I am committed to open science principles and research reproducibility. I am passionate about science communication, and I believe that scientific knowledge should be publicly accessible. Here are some of the projects I have worked on over the years (on the more fun/random side of things). You can find the code repositories for my academic papers on my GitHub page.
Interpolation using Bézier splines
Have you ever wondered what smoothing algorithm Excel uses to fit smooth curves on a XY scatter? Have you ever found yourself trying to read Y values off an Excel XY scatter plot? I did.
Microsoft is not transparent about how it creates the smooth fit between data points in the scatter plots. In fact, it uses a type of parametric curve called a Bézier curve; specifically, a third order Bézier curve with 4 control points. It is a type of cubic spline and avoids some of the oscillation problems which typically occur when using high degree polynomials for interpolation.
I created an Excel add-in to interpolate along Excel’s smooth line scatter plots. The add-in also comes in with a function to linearly interpolate and extrapolate.
The gallery below showcases the performance of the Bézier spline interpolator on a variety of test functions.
Inspired by Darwinian natural selection, genetic algorithms (GA) are exercises in combinatorial optimization that can be used to solve hard optimization problems. Genetic algorithms mimic the process of evolution where only the “fittest” individuals survive over many generations. Starting from a randomly generated population, a GA applies a variety of “genetic operators” so that individuals in the population reproduce, mutate, and clone themselves in order to optimize an objective function called the “fitness function”.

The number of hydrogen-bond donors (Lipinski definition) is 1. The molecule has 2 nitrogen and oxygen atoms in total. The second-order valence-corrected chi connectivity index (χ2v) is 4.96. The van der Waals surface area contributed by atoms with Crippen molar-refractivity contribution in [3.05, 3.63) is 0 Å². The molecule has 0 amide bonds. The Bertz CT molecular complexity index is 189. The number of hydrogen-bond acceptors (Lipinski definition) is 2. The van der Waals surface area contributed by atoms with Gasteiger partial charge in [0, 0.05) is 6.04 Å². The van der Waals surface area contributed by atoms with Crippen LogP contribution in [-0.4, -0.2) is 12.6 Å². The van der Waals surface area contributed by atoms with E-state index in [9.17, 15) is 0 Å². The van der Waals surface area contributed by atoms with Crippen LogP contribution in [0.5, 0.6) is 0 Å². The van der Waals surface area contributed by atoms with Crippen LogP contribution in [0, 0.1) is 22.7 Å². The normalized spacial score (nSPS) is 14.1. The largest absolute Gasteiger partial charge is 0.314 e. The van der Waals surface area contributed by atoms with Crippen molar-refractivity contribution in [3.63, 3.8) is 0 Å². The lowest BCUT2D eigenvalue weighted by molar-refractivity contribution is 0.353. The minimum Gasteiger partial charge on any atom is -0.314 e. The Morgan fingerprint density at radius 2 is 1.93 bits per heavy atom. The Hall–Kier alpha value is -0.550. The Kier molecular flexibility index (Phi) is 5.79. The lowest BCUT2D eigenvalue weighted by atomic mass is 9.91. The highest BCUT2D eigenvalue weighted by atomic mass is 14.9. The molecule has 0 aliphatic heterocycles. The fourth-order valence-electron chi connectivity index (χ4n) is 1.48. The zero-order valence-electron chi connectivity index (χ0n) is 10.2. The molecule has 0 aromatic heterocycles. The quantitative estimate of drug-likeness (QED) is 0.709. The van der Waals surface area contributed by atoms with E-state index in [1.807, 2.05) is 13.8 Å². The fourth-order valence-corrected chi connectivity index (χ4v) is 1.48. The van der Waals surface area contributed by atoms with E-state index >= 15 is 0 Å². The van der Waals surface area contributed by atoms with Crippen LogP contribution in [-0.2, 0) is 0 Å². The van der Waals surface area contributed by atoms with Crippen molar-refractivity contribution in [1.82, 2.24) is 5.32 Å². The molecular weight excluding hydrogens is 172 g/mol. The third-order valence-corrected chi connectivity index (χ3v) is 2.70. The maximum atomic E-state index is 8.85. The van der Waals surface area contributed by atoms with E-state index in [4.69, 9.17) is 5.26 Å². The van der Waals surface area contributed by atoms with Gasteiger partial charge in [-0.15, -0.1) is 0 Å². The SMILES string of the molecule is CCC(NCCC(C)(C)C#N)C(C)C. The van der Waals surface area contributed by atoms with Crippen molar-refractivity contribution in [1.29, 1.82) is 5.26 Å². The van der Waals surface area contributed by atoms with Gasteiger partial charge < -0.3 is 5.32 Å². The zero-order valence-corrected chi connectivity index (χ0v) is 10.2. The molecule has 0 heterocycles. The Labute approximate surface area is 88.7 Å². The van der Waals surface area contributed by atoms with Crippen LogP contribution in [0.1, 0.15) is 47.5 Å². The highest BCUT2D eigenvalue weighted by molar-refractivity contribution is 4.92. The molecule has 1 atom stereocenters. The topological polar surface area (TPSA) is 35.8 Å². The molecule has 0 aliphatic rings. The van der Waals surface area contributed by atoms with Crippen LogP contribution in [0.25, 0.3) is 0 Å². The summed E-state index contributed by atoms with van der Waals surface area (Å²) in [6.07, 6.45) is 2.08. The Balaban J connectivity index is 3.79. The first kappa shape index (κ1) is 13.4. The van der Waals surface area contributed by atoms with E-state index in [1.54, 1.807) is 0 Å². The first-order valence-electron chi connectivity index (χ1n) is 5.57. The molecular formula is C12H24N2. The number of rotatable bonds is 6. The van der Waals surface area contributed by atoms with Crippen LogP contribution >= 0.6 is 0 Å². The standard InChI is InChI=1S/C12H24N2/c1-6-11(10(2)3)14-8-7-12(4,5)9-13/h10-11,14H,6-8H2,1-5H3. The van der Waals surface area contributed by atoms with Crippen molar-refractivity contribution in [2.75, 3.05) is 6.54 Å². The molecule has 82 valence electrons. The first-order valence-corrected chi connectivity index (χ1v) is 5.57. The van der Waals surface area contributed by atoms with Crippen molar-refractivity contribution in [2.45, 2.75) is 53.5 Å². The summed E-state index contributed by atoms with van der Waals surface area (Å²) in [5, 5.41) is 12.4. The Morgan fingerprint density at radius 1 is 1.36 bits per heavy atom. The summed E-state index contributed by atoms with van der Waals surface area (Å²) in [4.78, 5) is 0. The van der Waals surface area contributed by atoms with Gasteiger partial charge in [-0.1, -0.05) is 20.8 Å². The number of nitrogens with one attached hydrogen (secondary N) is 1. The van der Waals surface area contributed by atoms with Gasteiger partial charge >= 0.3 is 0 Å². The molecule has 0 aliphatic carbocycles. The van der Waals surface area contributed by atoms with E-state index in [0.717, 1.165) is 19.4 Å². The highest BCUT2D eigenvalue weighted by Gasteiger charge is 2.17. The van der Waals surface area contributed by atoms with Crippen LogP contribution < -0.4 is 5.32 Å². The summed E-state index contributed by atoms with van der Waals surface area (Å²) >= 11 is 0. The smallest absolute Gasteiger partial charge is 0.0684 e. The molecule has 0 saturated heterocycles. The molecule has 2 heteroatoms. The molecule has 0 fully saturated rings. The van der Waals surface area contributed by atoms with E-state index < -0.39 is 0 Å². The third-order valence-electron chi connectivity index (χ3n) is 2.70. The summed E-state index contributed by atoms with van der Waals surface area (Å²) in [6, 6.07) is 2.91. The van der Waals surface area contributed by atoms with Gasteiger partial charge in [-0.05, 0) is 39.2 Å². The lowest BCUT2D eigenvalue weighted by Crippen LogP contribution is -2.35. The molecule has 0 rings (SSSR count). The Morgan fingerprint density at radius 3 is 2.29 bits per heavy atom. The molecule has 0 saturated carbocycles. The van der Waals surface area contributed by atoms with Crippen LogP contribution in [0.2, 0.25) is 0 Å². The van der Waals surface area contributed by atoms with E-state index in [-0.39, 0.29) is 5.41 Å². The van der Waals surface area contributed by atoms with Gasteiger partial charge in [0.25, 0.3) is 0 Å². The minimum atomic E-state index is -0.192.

I created a genetic algorithm to optimize real-valued functions and I applied it to: (1) optimizing non-convex functions and (2) image reconstruction. The algorithm is publicly available and offers 7 different genetic operators for selection, mutation, and crossover.
The algorithm performs well on non-convex functions that are typically hard to optimize: the asymmetric double claw, the Rosenbrock function, and the Rastrigin function.
The images below show how the genetic algorithm performs for image reconstruction. Starting from randomly generated pixels, the algorithm converges after several iterations and is able to recreate the original image.
Check out the website at www.skyshares.org.
While I was at the Center for Global Development, I created an interactive tool that allows users to simulate the economic and environmental implications of a climate deal called SkyShares. You can find more information on SkyShares in the climate change section of my research page.
The website allows users to select which countries will participate in the climate coalition, and to choose parameters of the climate deal such as the temperature target and how much trading to allow. The website then calculates the carbon budget, financial flows, and decarbonization costs that would ensue as a result. Users can visualize the evolution of the financial flows between countries in the future.
The simulation below displays what the financial flows would be (buyers of carbon are in red, sellers of carbon are in black) as a result of a carbon budget consistent with a 2°C target, an allocation rule converging to per capita shares in 2030, and full carbon trading.